Same goes for the biz card, I’ll be designing it. I’ve done so in the past, and because of the great prices for the website, I’ll be ordering from the same shop as I’ve ordered the bookmarks.
Okay, so now I just have to design the the bookmark and biz card…and wait to here about the sticker prices and then I’ll be in business! It’s all about finding the time…;)
19 January 2007
Not much to report other than I’m still beefing up my latest partial. Aiming to get it back to my agent the beginning of next week.
And looky what I got in my inbox! The image of my full cover flat. Every time I look at it I sigh. haha!
One more step closer… *Sigh*
18 January 2007
I guess I’m still on the blogging-about-agents kick because I was reading the latest entry on my agent’s blog about communicating with your agent, and aha! Blog topic. 🙂
When you first sign with an agent, it’s really easy to email your agent a lot. I know I did, but Kristin has always been really understanding about it. In fact, I think she calls it the “needy stage” of a new client. She had written “relax” in response to many of my emails our first year. haha! We writers are a sensitive lot. 😉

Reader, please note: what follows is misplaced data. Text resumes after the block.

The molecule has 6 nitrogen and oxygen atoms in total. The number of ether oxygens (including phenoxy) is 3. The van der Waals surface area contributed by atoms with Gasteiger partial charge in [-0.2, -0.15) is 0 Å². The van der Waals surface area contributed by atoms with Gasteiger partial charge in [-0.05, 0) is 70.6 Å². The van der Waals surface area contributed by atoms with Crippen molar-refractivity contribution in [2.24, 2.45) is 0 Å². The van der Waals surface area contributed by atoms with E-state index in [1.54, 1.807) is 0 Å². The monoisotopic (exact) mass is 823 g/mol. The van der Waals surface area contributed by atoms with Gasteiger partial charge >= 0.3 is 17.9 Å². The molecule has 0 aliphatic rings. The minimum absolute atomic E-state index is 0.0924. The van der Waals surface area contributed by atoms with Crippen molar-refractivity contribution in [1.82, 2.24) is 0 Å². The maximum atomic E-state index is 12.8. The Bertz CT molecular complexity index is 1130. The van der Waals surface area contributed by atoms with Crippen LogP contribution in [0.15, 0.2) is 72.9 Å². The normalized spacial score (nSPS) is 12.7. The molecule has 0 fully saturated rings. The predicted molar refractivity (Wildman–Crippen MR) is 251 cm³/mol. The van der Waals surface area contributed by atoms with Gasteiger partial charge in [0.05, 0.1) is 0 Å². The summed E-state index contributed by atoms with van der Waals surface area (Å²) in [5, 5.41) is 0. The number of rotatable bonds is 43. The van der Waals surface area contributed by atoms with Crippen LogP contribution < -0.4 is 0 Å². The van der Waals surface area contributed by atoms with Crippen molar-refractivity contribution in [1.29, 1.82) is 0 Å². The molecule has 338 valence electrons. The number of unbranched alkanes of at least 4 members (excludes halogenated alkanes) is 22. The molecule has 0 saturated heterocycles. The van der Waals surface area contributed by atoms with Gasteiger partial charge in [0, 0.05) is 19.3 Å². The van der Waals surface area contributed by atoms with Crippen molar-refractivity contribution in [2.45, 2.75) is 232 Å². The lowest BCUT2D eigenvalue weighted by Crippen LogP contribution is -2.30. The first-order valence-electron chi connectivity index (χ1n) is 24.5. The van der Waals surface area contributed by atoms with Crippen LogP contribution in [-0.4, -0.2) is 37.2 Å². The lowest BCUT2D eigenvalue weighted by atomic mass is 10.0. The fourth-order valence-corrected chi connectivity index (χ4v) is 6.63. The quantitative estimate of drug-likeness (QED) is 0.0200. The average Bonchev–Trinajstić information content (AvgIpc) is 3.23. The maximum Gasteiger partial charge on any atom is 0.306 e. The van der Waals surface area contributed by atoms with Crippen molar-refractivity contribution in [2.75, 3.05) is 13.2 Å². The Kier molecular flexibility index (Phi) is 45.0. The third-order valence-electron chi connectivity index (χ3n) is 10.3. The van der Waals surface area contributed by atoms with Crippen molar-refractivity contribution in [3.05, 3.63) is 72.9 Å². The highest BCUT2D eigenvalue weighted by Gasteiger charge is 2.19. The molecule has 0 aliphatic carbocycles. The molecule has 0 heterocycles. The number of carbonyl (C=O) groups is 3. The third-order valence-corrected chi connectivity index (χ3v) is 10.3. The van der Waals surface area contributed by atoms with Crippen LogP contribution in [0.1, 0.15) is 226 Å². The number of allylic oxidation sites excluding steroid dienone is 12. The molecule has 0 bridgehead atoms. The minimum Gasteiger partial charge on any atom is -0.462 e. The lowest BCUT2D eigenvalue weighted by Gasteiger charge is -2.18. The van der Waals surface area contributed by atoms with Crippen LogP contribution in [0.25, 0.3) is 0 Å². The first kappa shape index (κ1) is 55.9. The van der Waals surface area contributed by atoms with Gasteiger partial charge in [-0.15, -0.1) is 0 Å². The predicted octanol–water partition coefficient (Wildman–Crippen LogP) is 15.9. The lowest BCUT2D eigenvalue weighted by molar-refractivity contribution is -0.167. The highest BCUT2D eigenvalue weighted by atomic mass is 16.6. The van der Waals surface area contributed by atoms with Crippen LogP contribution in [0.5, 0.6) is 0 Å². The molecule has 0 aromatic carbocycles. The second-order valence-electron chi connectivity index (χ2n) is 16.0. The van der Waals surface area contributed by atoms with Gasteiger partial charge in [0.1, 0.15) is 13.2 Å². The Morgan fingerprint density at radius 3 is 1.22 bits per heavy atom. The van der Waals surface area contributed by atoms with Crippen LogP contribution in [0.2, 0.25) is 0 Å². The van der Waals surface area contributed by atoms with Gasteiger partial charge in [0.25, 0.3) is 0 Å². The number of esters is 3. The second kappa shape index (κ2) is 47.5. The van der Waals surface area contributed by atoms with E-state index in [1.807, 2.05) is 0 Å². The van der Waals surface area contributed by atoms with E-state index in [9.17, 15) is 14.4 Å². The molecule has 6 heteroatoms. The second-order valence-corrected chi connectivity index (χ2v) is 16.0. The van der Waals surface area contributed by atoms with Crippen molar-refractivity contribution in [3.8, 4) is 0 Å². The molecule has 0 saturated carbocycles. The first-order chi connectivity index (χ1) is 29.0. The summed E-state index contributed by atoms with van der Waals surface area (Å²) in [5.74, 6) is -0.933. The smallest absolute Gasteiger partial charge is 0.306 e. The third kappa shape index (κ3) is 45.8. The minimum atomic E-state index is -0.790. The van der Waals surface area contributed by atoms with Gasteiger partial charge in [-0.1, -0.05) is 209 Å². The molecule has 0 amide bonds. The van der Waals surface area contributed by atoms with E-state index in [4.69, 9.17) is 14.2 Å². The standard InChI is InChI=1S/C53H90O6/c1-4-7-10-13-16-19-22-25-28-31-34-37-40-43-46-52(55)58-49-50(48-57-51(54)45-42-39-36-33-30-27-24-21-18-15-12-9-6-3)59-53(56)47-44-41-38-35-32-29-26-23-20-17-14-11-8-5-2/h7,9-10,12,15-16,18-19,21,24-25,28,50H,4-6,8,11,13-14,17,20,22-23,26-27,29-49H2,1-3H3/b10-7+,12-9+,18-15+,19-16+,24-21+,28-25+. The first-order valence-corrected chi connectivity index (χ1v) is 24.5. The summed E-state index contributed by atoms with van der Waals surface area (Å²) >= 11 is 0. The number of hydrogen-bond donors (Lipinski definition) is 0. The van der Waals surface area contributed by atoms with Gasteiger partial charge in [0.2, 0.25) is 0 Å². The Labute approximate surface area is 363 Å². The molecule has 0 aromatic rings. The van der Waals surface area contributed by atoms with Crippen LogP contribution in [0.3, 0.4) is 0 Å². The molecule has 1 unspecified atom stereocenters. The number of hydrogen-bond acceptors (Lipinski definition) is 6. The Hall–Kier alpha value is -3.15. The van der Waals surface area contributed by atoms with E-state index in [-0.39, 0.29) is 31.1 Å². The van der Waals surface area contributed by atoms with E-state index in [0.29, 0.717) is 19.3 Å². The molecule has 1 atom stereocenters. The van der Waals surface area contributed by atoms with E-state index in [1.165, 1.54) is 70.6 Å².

In order not to feel like you’re emailing your agent too often regarding your submissions, ask upfront the agent’s strategy on updates. For instance, I’ve learned my agent usually lets about 8 weeks pass on my submissions before she checks on status with a pub house. So if I haven’t heard from her after that time, I can feel comfortable sending her an email regarding the status. I also know a usual time frame she takes to read partials and full manuscripts. The longer you are with your agent, you both will learn how each of you work.
Now, I’m going through another new experience–or needy stage!–with my first release and I have a lot of questions. *sigh* Questions I never even thought to ask before…such as promo I’m doing on my own before I’ve chatted with the house publicist and how independent stores are able to order a small quantity of my books. Blah, blah, blah. I’m telling you, the questions never stop!
This leads me to about asking general questions…